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Series on Series: A Different Tune for Extreme Justice

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Ben Kincaid was on a roll. I was proud of both of the previous books in the series, Cruel Justice and Naked Justice, and sales of the Naked Justice paperback set a new record for the Kincaid novels. What would I do for an encore? First, I needed a contract. Happily, the strong sales of Naked got me one, with considerably more digits than they'd had in the past. What would the story be about? I had two considerations going in: 1) Ben appeared to give up his law practice at the end of Naked, and 2) I did not want to do another murder trial novel so soon after the previous ones.

Fortunately, the two considerations complemented one another. Since Ben wasn't practicing law, a big trial was out of the question. Instead, I had him pursue his only other known marketable skill: music. I'd established that Ben was an accomplished musician in the first book, Primary Justice. He'd played small clubs and pizza parlors to earn money during college. Like so many Ben bits, this was a page right out of my biography. (I still play the piano and compose a bit here and there.) Ben's fondness for Harry Chapin's story songs reflected my own. I brought in the Tulsa/Greenwood jazz scene with the character of an old blues man Ben befriends, giving the book a flavor distinctive from the previous entries.

Of course, the fact that I didn't want a big trial didn't mean there couldn't be a murder.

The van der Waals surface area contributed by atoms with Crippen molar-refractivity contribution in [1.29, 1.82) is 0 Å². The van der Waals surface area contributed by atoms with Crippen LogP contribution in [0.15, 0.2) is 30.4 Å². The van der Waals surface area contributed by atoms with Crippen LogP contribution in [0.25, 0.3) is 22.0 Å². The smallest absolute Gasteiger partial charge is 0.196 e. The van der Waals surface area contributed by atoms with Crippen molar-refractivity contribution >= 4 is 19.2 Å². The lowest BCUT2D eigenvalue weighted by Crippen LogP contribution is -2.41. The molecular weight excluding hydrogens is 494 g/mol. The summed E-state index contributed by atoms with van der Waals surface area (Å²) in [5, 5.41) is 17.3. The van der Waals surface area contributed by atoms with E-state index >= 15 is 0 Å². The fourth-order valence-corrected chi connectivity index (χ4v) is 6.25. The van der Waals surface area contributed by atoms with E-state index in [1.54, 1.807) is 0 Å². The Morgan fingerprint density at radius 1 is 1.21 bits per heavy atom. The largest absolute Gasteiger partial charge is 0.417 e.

I was and still am extremely proud of the "big twist" in this book. Since you might not have read the book yet, I won't spoil it. But it's fabulous, trust me. So far as I know, it was completely new and although astonishing and outrageous, legally accurate. So I grinned and congratulated myself on my cleverness and in time forgot about it. Years later, I saw a new thriller called Double Jeopardy with Ashley Judd. It used the title of one of my books, dialogue keenly reminiscent of another, and the plot twist from this one. Why didn't I get a check?

I was also fond of the last chapters of Extreme Justice, an uncharacteristically spiritual denouement. Well, this was supposed to be a change-of-pace novel. And I do believe in angels. I thought my mother summed it up nicely when she called this novel "an interesting mixed bag, part ridiculous and part sublime."

Extreme Justice won the Southern Writers Guild's Gold Medal Award, probably the highest honor any of my books has ever received. I'm not sure if that was for the ridiculous parts or the sublime. But it proved Ben didn't have to be in the courtroom to be interesting. You probably won't be surprised to hear that by the end of the book, Ben has reopened his law practice, never to shut it down again.

This time, however, Ben's assistant, Christina, was going to take some precautions.